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Subject: UV filtering materials

UV filtering materials

From: Marcus Herdin <herdin>
Date: Tuesday, September 30, 2003
Betty L. Seifert <seifert [at] dhcd__state__md__us> writes

>A colleague serving on the board for a historic house asked about
>using UV film to cover interior window glass.
>   "Film to cover the windows was purchased, but a tinting company
>    informed us that placing film on the interior window surfaces
>    would cause heat build up and wood deterioration in the frames
>    between the inner window and outer storm window. (The museum is
>    in a circa 1925 house). Would this happen? They propose to
>    provide protection on the storm windows at much higher cost"
>Does anyone else have experience with this?  The local firm wants to
>charge a high fee for the installation of their product.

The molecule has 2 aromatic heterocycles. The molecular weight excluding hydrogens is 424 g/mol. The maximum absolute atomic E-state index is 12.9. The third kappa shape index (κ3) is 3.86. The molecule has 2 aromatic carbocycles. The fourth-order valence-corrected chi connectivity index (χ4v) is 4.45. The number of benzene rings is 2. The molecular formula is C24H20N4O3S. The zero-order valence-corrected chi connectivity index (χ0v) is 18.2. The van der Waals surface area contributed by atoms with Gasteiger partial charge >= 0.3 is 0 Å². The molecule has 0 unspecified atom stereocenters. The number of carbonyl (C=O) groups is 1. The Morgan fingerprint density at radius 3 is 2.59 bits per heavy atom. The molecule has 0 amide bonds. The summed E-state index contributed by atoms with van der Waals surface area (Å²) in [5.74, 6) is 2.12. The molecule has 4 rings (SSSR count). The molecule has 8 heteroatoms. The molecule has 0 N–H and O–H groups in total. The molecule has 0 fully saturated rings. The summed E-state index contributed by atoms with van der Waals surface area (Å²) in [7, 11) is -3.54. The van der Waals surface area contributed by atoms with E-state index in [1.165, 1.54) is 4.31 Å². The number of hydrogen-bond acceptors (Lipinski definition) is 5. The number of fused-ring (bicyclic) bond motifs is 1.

We have experience with UV film in several historic galleries. For
example, in Schloss Schleissheim (a castle of the first half of the
17th century), UV films are placed on the window-inside (on the
gallery side). They persist without colour chances or other problems
for about 10 years. Increasing heat or damage of the frames is not
noticeable for this time.

The firm wants to sell its expensive solution, that is mostly the
point. It would be interesting, of the physical point of view, how
the firm explains their "warning". Could you ask for this?

Marcus Herdin
Dipl.-Rest. Marcus Herdin
Bayerische Staatsgemaeldesammlungen
Barerstr. 29
D-81373 Munich

                  Conservation DistList Instance 17:32
                  Distributed: Monday, October 6, 2003
                       Message Id: cdl-17-32-008
Received on Tuesday, 30 September, 2003

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